Leadership is . . . service.

“Service is really what leadership is all about.“
— Utah National Guardsman, Major Brent Taylor

God, family, country. Brent Taylor pledged loyalty to each. On Saturday, November 3, 2018 the father of seven, who left his family and his post as mayor of North Ogden to serve his fourth tour in Afghanistan, died as the result of an apparent “insider attack.”

Taylor’s action — and life altering consequences — renews my vision of service even as it breaks my heart. As I reflect his the love, duty, and heroism, I remember what Jesus said:

Greater love has no one than this, that someone lay down his life for his friends.
— John 15:13 ESV

One need not die to serve, but one must sacrifice to serve.

Taylor sacrificed ten years of “I want to’s” for his country’s “Will you?” The Salt Lake Tribune reported, “Before his death, Taylor served more than a decade in the U.S. Army National Guard, including seven years on active duty. He had served two tours in Iraq and one in Afghanistan, not including this most recent tour.”

When our country asked, “Will you solemnly swear (or affirm) that you will support and defend the Constitution of the United States against all enemies, foreign and domestic . . .” he said, “Yes.”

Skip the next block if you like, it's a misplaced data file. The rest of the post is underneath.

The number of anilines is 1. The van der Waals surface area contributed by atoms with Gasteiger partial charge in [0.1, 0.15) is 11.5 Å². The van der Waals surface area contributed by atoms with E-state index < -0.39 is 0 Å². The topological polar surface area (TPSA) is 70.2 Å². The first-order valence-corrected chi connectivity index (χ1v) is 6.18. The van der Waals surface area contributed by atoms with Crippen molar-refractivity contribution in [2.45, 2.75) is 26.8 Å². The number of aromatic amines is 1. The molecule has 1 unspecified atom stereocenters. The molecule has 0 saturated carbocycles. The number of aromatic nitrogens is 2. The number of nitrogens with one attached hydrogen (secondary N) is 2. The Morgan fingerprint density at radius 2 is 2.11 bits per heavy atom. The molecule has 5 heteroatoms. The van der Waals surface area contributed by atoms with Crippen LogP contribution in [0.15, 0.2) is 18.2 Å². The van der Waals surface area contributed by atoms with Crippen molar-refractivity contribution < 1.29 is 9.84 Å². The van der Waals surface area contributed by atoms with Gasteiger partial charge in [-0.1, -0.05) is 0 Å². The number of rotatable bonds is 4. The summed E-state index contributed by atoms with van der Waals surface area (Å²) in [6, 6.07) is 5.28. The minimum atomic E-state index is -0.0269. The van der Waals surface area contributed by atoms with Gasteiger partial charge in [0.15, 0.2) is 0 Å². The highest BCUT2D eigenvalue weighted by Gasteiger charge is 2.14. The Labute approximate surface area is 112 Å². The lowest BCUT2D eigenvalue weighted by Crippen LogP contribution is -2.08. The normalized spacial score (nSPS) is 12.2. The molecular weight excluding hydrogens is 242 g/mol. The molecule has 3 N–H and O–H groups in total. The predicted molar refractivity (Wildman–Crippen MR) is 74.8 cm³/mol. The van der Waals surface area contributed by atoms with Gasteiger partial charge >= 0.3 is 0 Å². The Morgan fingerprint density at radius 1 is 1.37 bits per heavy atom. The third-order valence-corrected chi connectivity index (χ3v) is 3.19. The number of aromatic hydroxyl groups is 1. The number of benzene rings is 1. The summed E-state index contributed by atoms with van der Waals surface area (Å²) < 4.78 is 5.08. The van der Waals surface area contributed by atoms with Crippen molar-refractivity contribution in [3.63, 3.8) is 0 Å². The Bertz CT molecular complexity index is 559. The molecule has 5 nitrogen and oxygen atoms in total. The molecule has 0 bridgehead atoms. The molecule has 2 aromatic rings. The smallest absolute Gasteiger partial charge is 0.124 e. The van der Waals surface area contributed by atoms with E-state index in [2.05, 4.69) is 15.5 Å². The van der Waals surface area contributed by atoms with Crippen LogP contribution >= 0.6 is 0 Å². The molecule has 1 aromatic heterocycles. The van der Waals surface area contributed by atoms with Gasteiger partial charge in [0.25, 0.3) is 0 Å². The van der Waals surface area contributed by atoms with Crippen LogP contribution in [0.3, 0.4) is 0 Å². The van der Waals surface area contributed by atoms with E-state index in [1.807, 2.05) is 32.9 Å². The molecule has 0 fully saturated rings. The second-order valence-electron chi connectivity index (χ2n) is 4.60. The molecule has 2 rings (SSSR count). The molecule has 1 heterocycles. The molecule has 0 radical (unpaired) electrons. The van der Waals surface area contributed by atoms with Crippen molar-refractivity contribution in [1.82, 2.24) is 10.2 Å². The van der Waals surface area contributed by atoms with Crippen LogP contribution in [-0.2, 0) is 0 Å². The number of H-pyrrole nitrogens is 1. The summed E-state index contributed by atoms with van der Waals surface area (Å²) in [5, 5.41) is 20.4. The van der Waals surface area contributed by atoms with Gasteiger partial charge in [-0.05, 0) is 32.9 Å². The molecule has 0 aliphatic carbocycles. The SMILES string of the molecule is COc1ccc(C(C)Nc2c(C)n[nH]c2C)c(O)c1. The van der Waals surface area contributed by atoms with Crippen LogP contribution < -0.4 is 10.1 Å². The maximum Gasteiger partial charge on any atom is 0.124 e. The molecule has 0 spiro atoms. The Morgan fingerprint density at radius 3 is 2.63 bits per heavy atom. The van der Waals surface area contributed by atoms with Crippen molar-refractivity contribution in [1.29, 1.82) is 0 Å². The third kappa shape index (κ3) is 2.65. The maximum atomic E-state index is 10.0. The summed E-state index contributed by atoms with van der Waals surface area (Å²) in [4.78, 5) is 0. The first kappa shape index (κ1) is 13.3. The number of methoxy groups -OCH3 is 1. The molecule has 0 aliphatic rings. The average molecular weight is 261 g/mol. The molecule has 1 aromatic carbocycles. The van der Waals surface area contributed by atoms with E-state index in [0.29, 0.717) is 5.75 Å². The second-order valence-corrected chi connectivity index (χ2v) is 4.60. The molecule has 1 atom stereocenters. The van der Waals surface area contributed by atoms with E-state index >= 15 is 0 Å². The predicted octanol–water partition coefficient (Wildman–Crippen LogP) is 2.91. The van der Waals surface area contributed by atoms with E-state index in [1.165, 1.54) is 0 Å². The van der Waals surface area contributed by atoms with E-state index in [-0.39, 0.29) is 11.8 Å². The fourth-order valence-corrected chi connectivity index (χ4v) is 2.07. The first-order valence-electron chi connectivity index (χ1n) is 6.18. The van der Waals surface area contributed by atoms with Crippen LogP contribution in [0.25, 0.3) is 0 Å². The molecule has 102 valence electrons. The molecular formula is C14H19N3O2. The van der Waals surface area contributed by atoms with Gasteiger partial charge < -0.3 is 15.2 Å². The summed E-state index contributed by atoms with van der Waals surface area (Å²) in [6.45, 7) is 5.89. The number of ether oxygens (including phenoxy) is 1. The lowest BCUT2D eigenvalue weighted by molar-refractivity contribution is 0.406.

Brent & Jennie Taylor and family

Brent & Jennie Taylor and family

Taylor’s service to our country meant missing his 15th wedding anniversary as well as being present for the first steps of his youngest daughter. It meant leaving his post as mayor and putting himself in harm’s way.

We recognize these are sacrifices soldiers make every day, but seeing them up close and feeling the cost of that service brings the meaning of the word into sharper focus.

Taylor’s service did not end with putting on the uniform. The uniform simply gave him the opportunity to extend service in the way he trained soldiers, and helped the citizens of the country to which he was giving aid as a soldier. Reporter Paighten Hakins writes,

During a deployment to Iraq in 2007, Brent and Jennie Taylor led an effort called “Feed Uncle SAM,” which saw Jennie gather about $75,000 in care packages, toys, educational materials and humanitarian supplies in Utah. Then Taylor led 14 other Utah soldiers to the rural Iraqi villages of Qudeela and Ankawa to distribute the donations.

Today, a family mourns, a city mourns, a country mourns. Yet out of that mourning rises the brilliant radiance of one man’s service. For leadership is service.

What does it mean for you to be a servant leader today?

One way is to vote. Today, we who are Americans have the privilege and responsibility to participate in our electoral process. In Brent Taylor’s last Facebook (October 28), he wrote,

“As the USA gets ready to vote in our own election next week, I hope everyone back home exercises their precious right to vote. And that whether the Republicans or the Democrats win, that we all remember that we have far more as Americans that unites us than divides us. ‘United we stand, divided we fall.’ God Bless America.”

Serve your country today. Vote.


  • “Before his death, Taylor served more than a decade . . .” from “Utahns mourn loss of 'genuine hero’: North Ogden Mayor Brent Taylor killed in Afghanistan in apparent insider attack”, by Paighten Harkins. November 4, 2018. www.sltrib.com. Accessed November 6, 2018

  • “During a deployment to Iraq in 2007 . . .” in “Utahns mourn . . .” by Paighten Harkins. November 4, 2018. www.sltrib.com. Accessed November 6, 2018